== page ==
Staff and students from the University of Gloucestershire are hoping to help secure the future of King penguins in captivity.
Led by Dr Bethan Stallwood, Senior Lecturer in Biosciences, and with they have been carrying out research on the penguins at Birdland Park and Gardens in Bourton-on-the-Water, home to the only colony in England. The work has been inspired by Dr Stallwood’s project with fellow Senior Lecturer and Course Leader for Biological Sciences, Dr Anne Goodenough.
Dr Stallwood and Biology undergraduate students Holly Tipper, Tom Nicholson and Shantelle Dandy have been taking feather swabs from the birds. They are then taken to University laboratories to find out which bacteria and fungi microbes are growing on the different penguins and on the different feathers.
“It is hoped that this research, and future research, will help improve the breeding success of King penguins in captivity,” said Dr Stallwood. “Birdland has been successful in breeding the birds, but as there are so few in captivity, it is vital that their breeding success is improved.”
First established in 1957, Birdland is home to more than 500 birds including two species of penguin, the King and the Humboldt. The only other King colony in the British Isles is in Edinburgh. King penguins (Aptenodytes patagonicus) are the second largest penguin, smaller than the Emperor penguin, and breed in the sub-Antarctic.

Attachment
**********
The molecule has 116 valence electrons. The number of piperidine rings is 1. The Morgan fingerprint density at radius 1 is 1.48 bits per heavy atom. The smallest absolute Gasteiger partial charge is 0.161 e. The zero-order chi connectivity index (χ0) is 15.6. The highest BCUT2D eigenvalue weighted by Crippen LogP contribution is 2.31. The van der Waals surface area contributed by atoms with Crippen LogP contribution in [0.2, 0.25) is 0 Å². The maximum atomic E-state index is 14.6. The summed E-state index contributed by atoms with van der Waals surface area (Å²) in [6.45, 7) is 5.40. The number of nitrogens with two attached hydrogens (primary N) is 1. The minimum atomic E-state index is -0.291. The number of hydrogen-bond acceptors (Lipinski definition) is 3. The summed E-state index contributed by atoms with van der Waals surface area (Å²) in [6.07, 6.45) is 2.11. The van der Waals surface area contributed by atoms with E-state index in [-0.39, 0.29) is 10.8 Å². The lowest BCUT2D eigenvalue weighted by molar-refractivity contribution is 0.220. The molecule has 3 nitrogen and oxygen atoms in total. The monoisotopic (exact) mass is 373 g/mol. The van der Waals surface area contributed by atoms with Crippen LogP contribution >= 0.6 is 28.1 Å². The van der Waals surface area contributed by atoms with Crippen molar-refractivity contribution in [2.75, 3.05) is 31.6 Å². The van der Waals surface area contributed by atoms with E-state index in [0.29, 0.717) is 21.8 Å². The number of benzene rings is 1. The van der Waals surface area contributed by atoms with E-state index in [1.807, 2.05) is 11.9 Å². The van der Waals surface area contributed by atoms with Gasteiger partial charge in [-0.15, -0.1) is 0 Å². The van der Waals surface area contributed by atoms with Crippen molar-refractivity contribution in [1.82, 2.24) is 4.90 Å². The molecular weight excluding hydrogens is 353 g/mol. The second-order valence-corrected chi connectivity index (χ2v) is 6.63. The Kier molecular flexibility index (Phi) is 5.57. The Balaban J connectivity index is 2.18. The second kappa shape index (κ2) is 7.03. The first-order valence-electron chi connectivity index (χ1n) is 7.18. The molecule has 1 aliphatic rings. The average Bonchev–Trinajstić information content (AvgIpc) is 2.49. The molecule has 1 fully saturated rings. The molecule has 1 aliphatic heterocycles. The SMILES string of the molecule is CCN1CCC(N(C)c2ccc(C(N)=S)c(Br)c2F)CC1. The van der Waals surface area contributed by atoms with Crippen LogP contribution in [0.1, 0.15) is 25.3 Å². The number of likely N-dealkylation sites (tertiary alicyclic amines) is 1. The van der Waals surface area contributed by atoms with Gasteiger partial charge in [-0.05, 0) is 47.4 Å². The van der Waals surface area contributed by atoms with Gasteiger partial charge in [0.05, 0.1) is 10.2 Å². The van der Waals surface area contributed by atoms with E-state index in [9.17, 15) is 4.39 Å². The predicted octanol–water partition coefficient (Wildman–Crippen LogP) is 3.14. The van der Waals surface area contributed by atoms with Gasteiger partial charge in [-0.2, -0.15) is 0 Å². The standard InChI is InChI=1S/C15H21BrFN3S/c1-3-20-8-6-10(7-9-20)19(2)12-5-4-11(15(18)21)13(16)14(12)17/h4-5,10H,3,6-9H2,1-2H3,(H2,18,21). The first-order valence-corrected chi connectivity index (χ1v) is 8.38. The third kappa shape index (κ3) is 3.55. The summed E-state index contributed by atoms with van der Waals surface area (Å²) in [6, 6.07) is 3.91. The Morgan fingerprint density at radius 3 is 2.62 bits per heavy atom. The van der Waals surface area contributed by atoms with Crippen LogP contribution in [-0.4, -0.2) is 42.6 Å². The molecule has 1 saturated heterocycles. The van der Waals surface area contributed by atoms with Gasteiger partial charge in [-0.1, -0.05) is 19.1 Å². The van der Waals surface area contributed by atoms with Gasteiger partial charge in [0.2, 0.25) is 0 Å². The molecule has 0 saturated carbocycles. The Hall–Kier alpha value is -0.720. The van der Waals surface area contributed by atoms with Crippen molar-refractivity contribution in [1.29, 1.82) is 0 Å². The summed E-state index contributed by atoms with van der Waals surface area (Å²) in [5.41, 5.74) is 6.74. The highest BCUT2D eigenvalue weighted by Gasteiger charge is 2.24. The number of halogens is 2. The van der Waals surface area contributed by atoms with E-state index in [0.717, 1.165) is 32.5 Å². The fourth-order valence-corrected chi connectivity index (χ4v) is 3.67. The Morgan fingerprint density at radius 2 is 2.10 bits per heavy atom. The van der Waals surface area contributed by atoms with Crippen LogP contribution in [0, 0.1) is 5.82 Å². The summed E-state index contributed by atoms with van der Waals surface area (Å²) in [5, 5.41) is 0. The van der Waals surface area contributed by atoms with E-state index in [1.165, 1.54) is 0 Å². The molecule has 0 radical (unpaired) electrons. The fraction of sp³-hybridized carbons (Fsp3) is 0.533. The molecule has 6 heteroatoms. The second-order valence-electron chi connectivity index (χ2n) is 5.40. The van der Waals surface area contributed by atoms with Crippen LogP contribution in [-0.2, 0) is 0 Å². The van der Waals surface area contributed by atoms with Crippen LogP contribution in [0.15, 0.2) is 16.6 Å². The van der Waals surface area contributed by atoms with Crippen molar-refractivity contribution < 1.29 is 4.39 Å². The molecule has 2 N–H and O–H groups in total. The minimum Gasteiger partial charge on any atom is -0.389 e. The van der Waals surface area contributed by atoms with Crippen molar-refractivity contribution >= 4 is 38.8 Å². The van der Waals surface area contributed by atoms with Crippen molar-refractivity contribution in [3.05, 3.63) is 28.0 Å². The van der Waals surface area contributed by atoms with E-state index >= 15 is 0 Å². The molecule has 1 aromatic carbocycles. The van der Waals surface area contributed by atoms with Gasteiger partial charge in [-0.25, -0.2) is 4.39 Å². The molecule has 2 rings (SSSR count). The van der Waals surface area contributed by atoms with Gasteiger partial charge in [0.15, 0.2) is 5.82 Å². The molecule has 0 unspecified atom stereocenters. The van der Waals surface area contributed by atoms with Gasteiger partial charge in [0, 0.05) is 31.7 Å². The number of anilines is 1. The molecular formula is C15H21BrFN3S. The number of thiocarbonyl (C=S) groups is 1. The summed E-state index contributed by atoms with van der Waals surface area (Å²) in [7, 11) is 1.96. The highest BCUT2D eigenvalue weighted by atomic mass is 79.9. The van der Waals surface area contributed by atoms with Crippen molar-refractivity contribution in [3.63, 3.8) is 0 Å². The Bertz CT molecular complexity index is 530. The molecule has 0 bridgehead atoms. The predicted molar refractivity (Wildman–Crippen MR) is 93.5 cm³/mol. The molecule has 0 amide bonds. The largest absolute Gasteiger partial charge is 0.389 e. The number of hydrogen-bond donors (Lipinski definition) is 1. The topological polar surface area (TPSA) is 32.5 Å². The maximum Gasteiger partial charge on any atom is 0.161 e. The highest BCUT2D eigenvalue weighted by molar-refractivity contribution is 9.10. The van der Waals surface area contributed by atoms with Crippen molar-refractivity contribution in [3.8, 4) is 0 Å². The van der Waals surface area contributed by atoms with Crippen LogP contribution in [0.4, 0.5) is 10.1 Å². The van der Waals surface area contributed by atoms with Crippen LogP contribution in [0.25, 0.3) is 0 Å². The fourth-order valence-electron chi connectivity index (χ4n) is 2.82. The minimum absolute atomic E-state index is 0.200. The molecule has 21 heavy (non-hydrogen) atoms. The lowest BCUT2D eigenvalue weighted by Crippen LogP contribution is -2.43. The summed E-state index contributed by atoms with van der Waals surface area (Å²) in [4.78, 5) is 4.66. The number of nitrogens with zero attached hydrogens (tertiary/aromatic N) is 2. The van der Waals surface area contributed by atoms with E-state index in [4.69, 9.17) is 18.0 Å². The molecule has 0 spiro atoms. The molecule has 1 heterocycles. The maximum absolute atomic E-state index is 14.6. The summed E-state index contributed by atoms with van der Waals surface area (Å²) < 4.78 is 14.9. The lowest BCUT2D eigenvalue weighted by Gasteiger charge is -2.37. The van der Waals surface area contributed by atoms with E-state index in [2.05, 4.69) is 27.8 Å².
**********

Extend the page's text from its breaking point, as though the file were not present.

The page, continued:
Simon Blackwell, Director at Birdland, said: “We are only too pleased to support any serious studies relating to penguins in the wild and captivity, especially when we have the only King Penguins in the UK.”
Dr Stallwood is also working with Deakin University in Australia to find out whether the microbes in the nest boxes used by the Little penguin are affecting their breeding success and chick survival. The research is also to be extended to the African penguin in South Africa.
She added: “All of this research was inspired by the very successful research (published) project that I did with Dr Anne Goodenough on the microbes in pied flycatcher nest boxes. This research is also continuing, on a larger scale over the summer.”
Source: University of Gloucestershire